Here I sit alone in my office at work surrounded by things that are left to be cleaned up in the aftermath of yet another #LDSConf weekend and despite the fact that I have worked more than 30 hours in the last three days and feel absolutely exhausted, it hit me a second ago that I feel unbelievably grateful.
Warning: Before you continue reading, I should warn you that my thoughts might not be completely coherent at this point.
For those who don’t know, twice a year the LDS Church holds a general conference where members around the world attend, watch or listen to nearly 12 hours of talks given by church leaders. I am employed by a news organization in Salt Lake City that is owned by the LDS Church and during conference, we create content to circulate the messages shared in conference via Twitter, Facebook, Pinterest and our own website.
Today, the last image quote I made during the afternoon session of conference said, “The fact that we can repent is the good news of the gospel.”
I am grateful for a job where I get to share the good news. In a world where jobs in journalism are difficult to come by, I am blessed with the opportunity to do what I love by writing. I am thankful that in a world where good news is hard to come by, I am able to write about it every day.
But it hit me today that more than anything else I am just grateful to know that there is good news.
In his talk this afternoon, Elder David A. Bednar said something that struck me.
He said, “We often testify of what we know to be true, but perhaps the more relevant question for each of us is whether we believe what we know.” This statement caused me to reflect on things I believe and why I believe them. Why is sharing the things I believe so important to me? In thinking about it, I realized that my beliefs are the sum of experiences I have had and experiences others have shared with me. They are the precious things that I know because I have seen too much evidence to deny them but they are also things that I believe deep within my soul. They are the things I feel.
These things I believe are based on little experiences that may not seem much by themselves but when added up they sustain me, keep me going and bring me happiness.
I had one such experience earlier this week. I was sitting out in my backyard reading one of my favorite books, “A Quiet Heart” by Patricia Holland, when I decided to pray. The scriptures talk about praying in your secret places and on Wednesday afternoon, I guess mine was on a blanket in my backyard.
About a year ago, I really thought I had my life together but on Wednesday afternoon I was sure it was crumbling around me. So I said my prayer in the backyard.
I walked God through my life (as if he hasn’t already been watching the whole thing), thanking him for my blessings but then I got to the present and I expressed to him my frustrations and the things that I didn’t feel were going right. I told him that I was sorry if I had done something wrong that had caused what seemed to be this crumbling of my life and when I was done, with tear stains on my cheeks, I laid back down on my blanket and started to read again.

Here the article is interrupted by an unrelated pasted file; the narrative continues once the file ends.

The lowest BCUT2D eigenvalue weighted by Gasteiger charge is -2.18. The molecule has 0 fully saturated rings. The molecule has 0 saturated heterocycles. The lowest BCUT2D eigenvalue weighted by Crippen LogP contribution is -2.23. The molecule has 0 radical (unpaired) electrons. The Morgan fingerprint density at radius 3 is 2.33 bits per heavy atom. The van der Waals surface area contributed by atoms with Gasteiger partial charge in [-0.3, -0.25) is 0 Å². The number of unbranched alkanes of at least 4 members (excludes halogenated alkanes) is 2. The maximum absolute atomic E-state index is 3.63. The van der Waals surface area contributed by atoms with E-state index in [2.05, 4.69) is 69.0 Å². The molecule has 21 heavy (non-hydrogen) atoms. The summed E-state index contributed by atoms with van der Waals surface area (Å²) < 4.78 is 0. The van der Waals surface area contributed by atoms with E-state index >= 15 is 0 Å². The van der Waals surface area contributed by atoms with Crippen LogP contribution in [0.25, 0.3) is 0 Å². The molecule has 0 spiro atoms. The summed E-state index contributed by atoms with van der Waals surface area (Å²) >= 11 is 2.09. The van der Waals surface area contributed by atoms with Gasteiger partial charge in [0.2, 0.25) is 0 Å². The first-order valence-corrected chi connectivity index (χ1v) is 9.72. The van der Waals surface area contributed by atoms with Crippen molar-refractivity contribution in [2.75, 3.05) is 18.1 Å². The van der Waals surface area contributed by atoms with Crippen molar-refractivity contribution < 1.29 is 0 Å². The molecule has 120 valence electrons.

“There have been times in my spiritual life when I have felt as settled and immovable as the rock of Gibraltar (see Morgan in October 2015). And then comes an upheaval, a mighty change,” I read. “Sometimes the upheaval comes from outside circumstances, and sometimes it comes from within. Often it comes just when I’m feeling that my weaknesses are forgiven, that they are finally becoming strengths, just when I feel my current opportunities for service have put me right before the Lord. That is when it seems the Lord chooses to shift my circumstances, and everything seems to tumble around me like a large set of dominoes.”
“Yes!” I wanted to scream there alone in the backyard. An upheaval, dominoes, whatever you want to call it, THAT is what has been happening to me. I kept reading.
“At those times, my first thought is often, ‘He is angry with me. What have I done wrong? What sin did I commit? Why have I been moved out of my comfort zone, and how can I get back in it?’ But I am getting older now—we all do that—and I am growing out of those reactions,” Sister Holland writes. “I am not seeing God’s stretching of me as punishment but as reward because it has always led me on to a higher level of spiritual understand and always—always!—has brought me unanticipated and seemingly unearned blessings.”
The questions I had asked in prayer minutes before were being answered.
“It isn’t God’s anger that allows change and upheaval and, from time to time, suffering in our lives,” she continues. “It is in fact his tenderest love that allows it. Through all of this I am learning that God doesn’t want me to take much notice of external things, doesn’t want me to try to find rest in outward circumstances and the vanities of the world. We are forced to keep looking beyond those, especially when they disappoint us or let us down. We are forced to keep looking to him.”
In that moment I believed completely. Have I had moments of weakness since then? Sure. Have there been and will there continue to be times where his answers are not so instantaneous? Of course. But in those moments I will remember the time he answered my backyard prayer and I will keep trying to share the good news of his gospel.
He is the best news and I am just a girl who gets to deliver it.
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